6 November 2018

According to a survey of US beer drinkers, 59% would be willing to pay more for beer that has been brewed using more sustainable processes, such as energy efficiency or carbon saving measures. On average, respondents were willing to pay $0.22 more per 12-ounce bottle than the price they already paid for their favourite beer ($1.69 per 12-ounce bottle).

Image: Akarsh Simha, Spraying pesticide, Flickr, Creative Commons Attribution-ShareAlike 2.0 Generic
6 November 2018

Researchers have called for governments to phase out organophosphate pesticides in agriculture, ban their non-agricultural uses, and take steps to reduce human exposure to organophosphates. The researchers’ argument is based on systematic reviews that link foetal organophosphate exposure to adverse effects on the development of children’s brain and nervous system.

Image: Pxhere, Cow milk cow, CC0 Public Domain
29 October 2018

A case of bovine spongiform encephalopathy (BSE), also known as “mad cow disease”, has been confirmed on a farm in Aberdeenshire. The case was discovered before entering the human food chain, and Rural Affairs Minister Mairi Gougeon has said that all necessary measures have been taken to protect consumers.

Image: Elmastudio, jippi, our kale is growing beautifully in the garden, Flickr, Creative Commons Attribution-NoDerivs 2.0 Generic
29 October 2018

Two commentary pieces question the findings of the study “Association of Frequency of Organic Food Consumption With Cancer Risk”, which claims that higher organic food consumption is associated with a lower risk of cancer. The pieces point out that only two cancer types showed a statistically significant reduction in risk, and that the reduction in cancer risk only appeared to hold true for older women, not men, younger adults or people with a high overall quality of diet.

29 October 2018

The book “Organic Food and Farming in China: Top-down and Bottom-up Ecological Initiatives”, by Steffanie Scott, Zhenzhong Si, Theresa Schumilas and Aijuan Chen, examines the development of the organic food sector in China and its influences from both the state and grassroots actors.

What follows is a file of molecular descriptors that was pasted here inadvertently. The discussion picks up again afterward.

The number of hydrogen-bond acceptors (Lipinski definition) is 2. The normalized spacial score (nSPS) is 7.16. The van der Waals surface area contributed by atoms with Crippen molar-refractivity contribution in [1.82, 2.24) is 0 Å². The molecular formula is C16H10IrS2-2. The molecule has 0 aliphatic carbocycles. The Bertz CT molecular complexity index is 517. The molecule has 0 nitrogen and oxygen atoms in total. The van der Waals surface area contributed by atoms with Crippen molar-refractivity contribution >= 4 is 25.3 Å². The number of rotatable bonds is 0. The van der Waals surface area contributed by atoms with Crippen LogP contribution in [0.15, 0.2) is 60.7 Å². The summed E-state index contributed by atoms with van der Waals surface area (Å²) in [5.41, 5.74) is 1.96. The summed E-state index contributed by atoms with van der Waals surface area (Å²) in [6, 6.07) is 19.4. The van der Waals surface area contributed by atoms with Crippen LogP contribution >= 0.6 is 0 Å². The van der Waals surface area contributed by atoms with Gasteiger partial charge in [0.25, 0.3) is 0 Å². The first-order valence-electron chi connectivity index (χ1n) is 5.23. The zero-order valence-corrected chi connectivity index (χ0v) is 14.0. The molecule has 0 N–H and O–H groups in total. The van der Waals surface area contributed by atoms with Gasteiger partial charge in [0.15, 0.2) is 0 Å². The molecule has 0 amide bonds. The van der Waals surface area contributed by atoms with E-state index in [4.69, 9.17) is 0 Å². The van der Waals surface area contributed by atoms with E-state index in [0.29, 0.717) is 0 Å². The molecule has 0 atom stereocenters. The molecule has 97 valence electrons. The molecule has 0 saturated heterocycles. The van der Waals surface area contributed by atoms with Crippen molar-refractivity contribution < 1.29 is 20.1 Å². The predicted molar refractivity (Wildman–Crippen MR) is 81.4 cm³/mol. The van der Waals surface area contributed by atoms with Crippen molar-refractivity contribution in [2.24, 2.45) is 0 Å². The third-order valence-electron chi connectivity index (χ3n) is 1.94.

29 October 2018

This report from the UK’s Agriculture and Horticulture Development Board reviews how the behaviour of farmers might be influenced so that the recommendations of researchers and policymakers can be implemented on farms.

Image: Garry Knight, Fruit and veg, Flickr, Creative Commons Attribution 2.0 Generic
29 October 2018

The global agricultural system doesn’t produce enough fruit, vegetables and protein to meet the nutritional needs of the world’s population, according to this paper. Meanwhile, grains, fats and sugars are overproduced, relative to what is needed for a healthy diet (defined in this paper as a diet in accordance with the Harvard Healthy Eating Plate (HHEP)).

22 October 2018

The book “Feeding the world: Brazil’s transformation into a modern agricultural economy”, by Herbert S. Klein and Francisco Vidal Luna, examines the development of Brazil’s agricultural production, provides a historical understanding of the changes in Brazil’s economy, and explains Brazil’s impact on the world food system.

Image: ChriKo, Male Locusta migratoria migratorioides photographed in Katavi National Park, Tanzania, Wikimedia Commons, Creative Commons Attribution-Share Alike 3.0 Unported
22 October 2018

Losses of wheat, rice and maize to insects could increase by 10 to 25% per degree Celsius of climate warming, according to this paper. This is due to two main factors: insects have faster metabolisms at higher temperatures and therefore need to eat more; and insect population growth rates will also change with temperature.

Image: Tony Atkin, Colourful Hedgerows, Geograph, Creative Commons Attribution-ShareAlike 2.0 Generic
22 October 2018

A paper reviews how “working lands” such as farms, forests and rangelands can be managed to protect biodiversity and ecosystems services. The paper points out that the management of working lands can be complementary to using protected areas to conserve biodiversity.